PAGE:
Shortly after I started working at NIH, I learned an elegant and effective conversation and negotiation approach from Josh Kalkstein and Paul Armond, both then at Pfizer. They started a negotiation with a question: “What’s important to you about this transaction?” I’ve used their approach with appreciation for almost 30 years. Ask that question and you might hear about institutional policy concerns, timing and deadlines or even hopes and dreams for the underlying research!

Back to my MTA kerfuffle of last month, I should have asked another question about the scientist’s familiarity with deal negotiations and the patent process. As it turns out, he’s never been involved with a patent application. So he truly didn’t know that reviewing a manuscript for inventive content takes time — more than five days — and involves multiple people at the material-providing enterprise (that is, management, scientists and IP attorney). And his familiarity with contracts like this MTA also was very limited.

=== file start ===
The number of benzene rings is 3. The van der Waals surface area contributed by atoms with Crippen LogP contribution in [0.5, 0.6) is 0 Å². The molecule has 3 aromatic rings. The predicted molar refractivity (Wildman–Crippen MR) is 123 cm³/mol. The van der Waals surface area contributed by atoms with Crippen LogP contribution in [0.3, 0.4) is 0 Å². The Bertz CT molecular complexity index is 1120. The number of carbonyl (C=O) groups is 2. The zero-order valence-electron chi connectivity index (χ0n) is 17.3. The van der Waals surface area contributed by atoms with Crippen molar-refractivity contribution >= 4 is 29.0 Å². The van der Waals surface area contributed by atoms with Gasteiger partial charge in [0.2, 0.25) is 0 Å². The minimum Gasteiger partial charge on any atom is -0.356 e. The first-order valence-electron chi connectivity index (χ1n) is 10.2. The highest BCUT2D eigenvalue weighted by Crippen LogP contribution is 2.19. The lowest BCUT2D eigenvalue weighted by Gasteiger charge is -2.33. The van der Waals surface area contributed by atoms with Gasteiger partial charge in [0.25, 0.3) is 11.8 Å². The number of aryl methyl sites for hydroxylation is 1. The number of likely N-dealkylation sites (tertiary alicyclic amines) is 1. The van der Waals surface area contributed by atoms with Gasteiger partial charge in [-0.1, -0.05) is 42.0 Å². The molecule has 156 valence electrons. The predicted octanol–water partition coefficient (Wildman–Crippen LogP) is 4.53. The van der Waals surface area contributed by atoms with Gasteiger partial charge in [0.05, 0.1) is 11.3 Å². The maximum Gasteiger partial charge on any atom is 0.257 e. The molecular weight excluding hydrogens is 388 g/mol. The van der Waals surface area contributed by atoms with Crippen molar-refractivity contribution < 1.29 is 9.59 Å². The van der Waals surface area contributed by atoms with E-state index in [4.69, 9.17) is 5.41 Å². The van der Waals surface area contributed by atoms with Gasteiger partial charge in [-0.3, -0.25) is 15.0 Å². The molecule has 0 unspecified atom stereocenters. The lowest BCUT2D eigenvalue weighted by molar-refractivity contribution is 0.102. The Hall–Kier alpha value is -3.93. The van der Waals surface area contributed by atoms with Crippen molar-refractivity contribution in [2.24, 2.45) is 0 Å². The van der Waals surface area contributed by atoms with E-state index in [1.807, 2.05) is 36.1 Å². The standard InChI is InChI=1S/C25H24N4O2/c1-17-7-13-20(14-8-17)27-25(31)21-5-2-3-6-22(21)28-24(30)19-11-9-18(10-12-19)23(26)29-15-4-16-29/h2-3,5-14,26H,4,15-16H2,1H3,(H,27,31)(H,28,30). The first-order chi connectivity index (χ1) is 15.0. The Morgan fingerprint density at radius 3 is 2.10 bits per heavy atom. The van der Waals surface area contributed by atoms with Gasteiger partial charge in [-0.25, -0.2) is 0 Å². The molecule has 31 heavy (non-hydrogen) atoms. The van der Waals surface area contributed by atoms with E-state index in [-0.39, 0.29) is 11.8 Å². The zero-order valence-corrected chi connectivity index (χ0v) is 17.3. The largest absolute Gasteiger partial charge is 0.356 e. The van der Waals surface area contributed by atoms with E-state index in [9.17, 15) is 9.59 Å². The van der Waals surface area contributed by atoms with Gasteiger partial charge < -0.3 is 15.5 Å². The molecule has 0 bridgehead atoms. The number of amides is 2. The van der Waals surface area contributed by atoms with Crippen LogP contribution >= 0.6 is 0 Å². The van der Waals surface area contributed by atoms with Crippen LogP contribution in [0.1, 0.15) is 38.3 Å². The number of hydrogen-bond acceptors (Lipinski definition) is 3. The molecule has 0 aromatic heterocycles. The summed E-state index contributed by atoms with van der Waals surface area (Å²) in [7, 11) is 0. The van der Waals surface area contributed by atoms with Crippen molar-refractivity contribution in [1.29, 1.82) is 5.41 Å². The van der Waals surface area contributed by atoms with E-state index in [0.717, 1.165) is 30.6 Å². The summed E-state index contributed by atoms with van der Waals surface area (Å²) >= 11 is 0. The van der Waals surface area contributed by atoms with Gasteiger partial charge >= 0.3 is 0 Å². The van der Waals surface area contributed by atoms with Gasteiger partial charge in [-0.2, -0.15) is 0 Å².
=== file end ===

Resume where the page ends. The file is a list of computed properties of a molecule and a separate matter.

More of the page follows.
To sum up: ask both of these questions as you start negotiating a transaction rather than just sending a draft agreement by email. And tell me what works for you in a comment below?

IOM conference

I am honored to be a panelist, speaking about the Sharing of Data and Reagents, Intellectual Property and Liability. The Institute of Medicine has organized a study to recommend an effective global architecture for recognizing and mitigating the threat of epidemic infectious diseases. The workshop will focus on strategies to facilitate the development of medical products.

Date: August 19, 2015—August 21, 2015
Event: Global Health Risk Framework: A Workshop on Research and Development of Medical Products
Sponsor: Institute of Medicine of the National Academies of Sciences, Engineering, and Medicine